Percy Bysshe Shelley, 1792–1822

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Biographical note

Poet, son of Sir Timothy Shelley, was born at Field Place, near Horsham, Sussex, and ed. at Brentford, Eton, and University College, Oxford, whence for writing and circulating a pamphlet, The Necessity of Atheism, he was expelled. One immediate result of this was a difference with his father, which was deepened into a permanent breach by his marriage in the following year to Harriet Westbrook, the pretty and lively daughter of a retired innkeeper. The next three years were passed in wandering about from place to place in Ireland, Wales, the Lake District, and other parts of the kingdom, and in the composition of Queen Mab [1813], the poet’s first serious work. Before the end of that period he had separated from his wife, for which various reasons have been assigned, one being her previous desertion of him, and the discovery on his part of imperfect sympathy between them; the principal one, however, being that he had conceived a violent passion for Mary Wollstonecraft Godwin daughter of William Godwin, with whom he eloped to Italy in 1814, and whom he married in 1816, his first wife having drowned herself. The custody of his two children, whom he had left with their mother, was refused him by the Court of Chancery. In Switzerland he had made the acquaintance of Byron, with whom he afterwards lived in intimacy in Italy.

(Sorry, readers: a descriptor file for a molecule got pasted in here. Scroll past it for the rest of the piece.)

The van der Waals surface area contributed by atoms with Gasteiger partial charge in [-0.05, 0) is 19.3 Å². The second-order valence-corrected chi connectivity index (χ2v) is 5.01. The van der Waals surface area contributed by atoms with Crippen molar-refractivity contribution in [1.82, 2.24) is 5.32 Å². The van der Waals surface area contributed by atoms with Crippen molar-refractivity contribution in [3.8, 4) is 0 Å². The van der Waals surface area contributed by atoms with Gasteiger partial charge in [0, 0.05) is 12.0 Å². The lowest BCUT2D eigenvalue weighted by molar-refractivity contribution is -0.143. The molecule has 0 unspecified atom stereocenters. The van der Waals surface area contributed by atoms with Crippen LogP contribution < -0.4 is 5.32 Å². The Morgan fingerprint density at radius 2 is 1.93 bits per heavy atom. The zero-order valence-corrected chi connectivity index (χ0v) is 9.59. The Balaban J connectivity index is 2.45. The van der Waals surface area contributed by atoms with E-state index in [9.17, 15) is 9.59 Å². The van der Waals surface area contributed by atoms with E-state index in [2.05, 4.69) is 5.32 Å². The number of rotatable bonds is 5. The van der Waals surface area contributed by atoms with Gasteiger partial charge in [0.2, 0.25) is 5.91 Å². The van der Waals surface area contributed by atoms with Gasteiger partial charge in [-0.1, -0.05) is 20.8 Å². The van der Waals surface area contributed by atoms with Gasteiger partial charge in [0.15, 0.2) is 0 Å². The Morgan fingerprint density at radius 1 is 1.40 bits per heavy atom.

Returning to England in 1815 he wrote his first really great poem, Alastor [1816], followed by the Hymn to Intellectual Beauty, Prince Athanase, Rosalind and Helen, and Laon and Cythna, afterwards called the Revolt of Islam [1817]. In 1818 he left England never to return, and went to Italy, and in the next two years — while at Rome — produced his two greatest works, the tragedy of The Cenci [1819] and Prometheus Unbound [1820]. He removed to Venice in 1820 in the company of Byron, and there wrote Julian and Maddalo, a poetic record of discussions between them. Epipsychidion, Hellas, and Adonais, a lament for Keats, were all produced in 1821. After a short residence at Pisa he went to Lerici on the Gulf of Spezzia, where he indulged in his favourite recreation of boating, and here on July 8, 1823, he went, in company with a friend, Mr. Williams, on that fatal expedition which cost him his life. His body was cast ashore about a fortnight later, and burnt, in accordance with the quarantine law of the country, on a pyre in the presence of Byron, Leigh Hunt, and Trelawny. His ashes were carefully preserved and buried in the Protestant cemetery at Rome near those of Keats.

The character of Shelley is a singularly compounded one. By the unanimous testimony of his friends, it was remarkable for gentleness, purity, generosity, and strong affection: on the other hand he appears to have had very inadequate conceptions of duty and responsibility, and from his childhood seems to have been in revolt against authority of every kind. The charge of Atheism rests chiefly on Mab, the work of a boy, printed by him for private circulation, and to some extent repudiated as personal opinion. As a poet he stands in the front rank: in lyrical gift, shown in Prometheus, Hellas, and some of his shorter poems, such as “The Skylark,” he is probably unsurpassed, and in his Cenci he exhibits dramatic power of a high order. Among his shorter poems are some which reach perfection, such as the sonnet on “Ozymandias,” “Music when soft voices die,” “I arise from dreams of thee,” “When the lamp is shattered,” the “Ode to the West Wind,” and “O world! O life! O time!” During his short life of 30 years he was, not unnaturally, the object of much severe judgment, and his poetic power even was recognised by only a few. Posterity has taken a more lenient view of his serious errors of conduct, while according to his genius a shining place among the immortals.

[From A Short Biographical Dictionary of English Literature by John W. Cousin, 1910]

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